Forum for Science, Industry and Business

Sponsored by:     3M 
Search our Site:


Little-studied waves in the heart may be cause of defibrillation failure


Vanderbilt University researchers believe a slow electrochemical wave, known as a damped wave, may be one of the reasons that low-voltage defibrillation shocks fail to halt fibrillation in cardiac patients.

The findings by Vanderbilt University researchers John Wikswo, Veniamin Sidorov, Rubin Aliev, Marcella Woods, Franz Baudenbacher and Petra Baudenbacher were published in the Nov. 14 issue of Physical Review Letters.

Fibrillation is a series of rapid, disorganized contractions in the heart caused by multiple uncoordinated, self-generated electrochemical waves that prevent the heart from pumping blood, quickly causing death.

"In normal conditions, an electrochemical wave moves smoothly across the heart, like expanding ripples in a lake when you toss in a stone. This wave then triggers a smooth and orderly contraction of the muscle," Wikswo, the Gordon A. Cain University Professor and Director of the Vanderbilt Institute for Integrative Biosystems Research and Education, said. "In fibrillation, it is as if someone continually throws in lots of rocks at different spots in the lake. In the resulting confusion, no blood gets pumped."

The application of a strong electrical shock, either with paddles on the chest or with an implantable defibrillator, is the best way to stop fibrillation. Ideally, a defibrillation shock would stop all waves in the heart and prevent new waves from arising spontaneously.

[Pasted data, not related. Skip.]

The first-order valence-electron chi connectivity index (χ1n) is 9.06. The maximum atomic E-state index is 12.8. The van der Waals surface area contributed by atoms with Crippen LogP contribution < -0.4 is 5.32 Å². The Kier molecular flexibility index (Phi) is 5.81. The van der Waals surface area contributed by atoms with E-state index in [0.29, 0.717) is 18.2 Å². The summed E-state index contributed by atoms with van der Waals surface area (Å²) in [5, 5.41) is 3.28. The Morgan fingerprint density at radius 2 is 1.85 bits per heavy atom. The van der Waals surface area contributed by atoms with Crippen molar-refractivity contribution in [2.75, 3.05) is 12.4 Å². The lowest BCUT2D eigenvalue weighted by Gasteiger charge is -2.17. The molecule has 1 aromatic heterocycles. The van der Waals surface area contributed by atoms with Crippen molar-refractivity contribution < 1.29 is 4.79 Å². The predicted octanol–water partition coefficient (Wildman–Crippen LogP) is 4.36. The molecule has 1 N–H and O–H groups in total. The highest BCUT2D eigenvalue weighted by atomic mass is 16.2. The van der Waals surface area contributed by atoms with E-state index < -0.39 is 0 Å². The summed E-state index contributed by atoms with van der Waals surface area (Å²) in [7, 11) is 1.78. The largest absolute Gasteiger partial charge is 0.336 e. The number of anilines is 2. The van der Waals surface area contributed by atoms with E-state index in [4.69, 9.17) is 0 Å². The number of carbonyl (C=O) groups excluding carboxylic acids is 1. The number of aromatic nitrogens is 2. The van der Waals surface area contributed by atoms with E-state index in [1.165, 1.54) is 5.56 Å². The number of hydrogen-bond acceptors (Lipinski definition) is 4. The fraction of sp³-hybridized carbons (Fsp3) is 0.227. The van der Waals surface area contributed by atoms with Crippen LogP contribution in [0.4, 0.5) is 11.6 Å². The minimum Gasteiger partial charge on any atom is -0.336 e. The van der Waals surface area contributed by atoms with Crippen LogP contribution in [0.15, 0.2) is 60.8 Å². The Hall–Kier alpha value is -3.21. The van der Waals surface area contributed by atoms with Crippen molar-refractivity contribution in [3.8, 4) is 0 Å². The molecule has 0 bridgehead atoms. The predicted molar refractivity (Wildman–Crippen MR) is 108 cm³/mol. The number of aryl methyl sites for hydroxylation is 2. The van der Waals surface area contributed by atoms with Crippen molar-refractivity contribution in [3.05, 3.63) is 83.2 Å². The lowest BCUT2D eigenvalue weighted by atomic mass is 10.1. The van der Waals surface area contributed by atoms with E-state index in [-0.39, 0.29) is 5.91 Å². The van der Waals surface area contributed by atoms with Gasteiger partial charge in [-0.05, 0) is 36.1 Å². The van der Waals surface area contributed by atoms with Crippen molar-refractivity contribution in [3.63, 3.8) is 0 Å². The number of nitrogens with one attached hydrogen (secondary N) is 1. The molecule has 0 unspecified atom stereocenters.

"You want to use as low a voltage shock as possible to minimize tissue damage and, for implantable defibrillators, to save your batteries," Wikswo continued. "However, if the voltage is too low, fibrillation returns immediately and you have to try again. The puzzle is why."

Wikswo’s study explores the possibility that some waves might not be fully extinguished by a low voltage defibrillation shock, or new waves might be created by the shock, causing defibrillation to fail. If these remaining or new waves were the difficult-to-detect damped propagating waves, they could propagate slowly within the heart wall, rather than slowly dying out as previously expected. This might cause the heart to return to fibrillation or another cardiac arrhythmia.

"Damped propagating waves are not generally well understood, largely because they are difficult to view and to study," Wikswo said. "It turns out cardiac tissue provides a beautiful example of these waves."

Although cardiac graded responses have been considered for some time, recent advances in high-speed imaging, data processing and numerical modeling are just now allowing their quantitative analysis as damped, propagating waves.

To study the damped waves, Wikswo’s team initiated a wave with a strong stimulus that moved smoothly across the heart. They then created a damped wave with a weaker stimulus and sent it in the wake of the first.

"If you timed it just right you could find that the second wave would hesitate and then split in two," Wikswo continued. "One half would get smaller and slowly die, while the other half would sharply increase and eventually become a self-continuing wave on its own."

This second, self-continuing wave could be a cause of defibrillation failure.

"What surprised us is the ease with which we could create damped waves that hung around for 50 milliseconds, which is a long time when you are defibrillating the heart," Wikswo said.

The research, conducted by studying the rabbit heart, lays the foundation for future studies to determine if the waves created under experimental conditions also occur spontaneously following defibrillation.

Future studies based on this research will be conducted to better understand how to manage these waves, the effect of anti-arrhythmic drugs on them, and whether these findings could be used to improve the efficiency of cardiac defibrillators.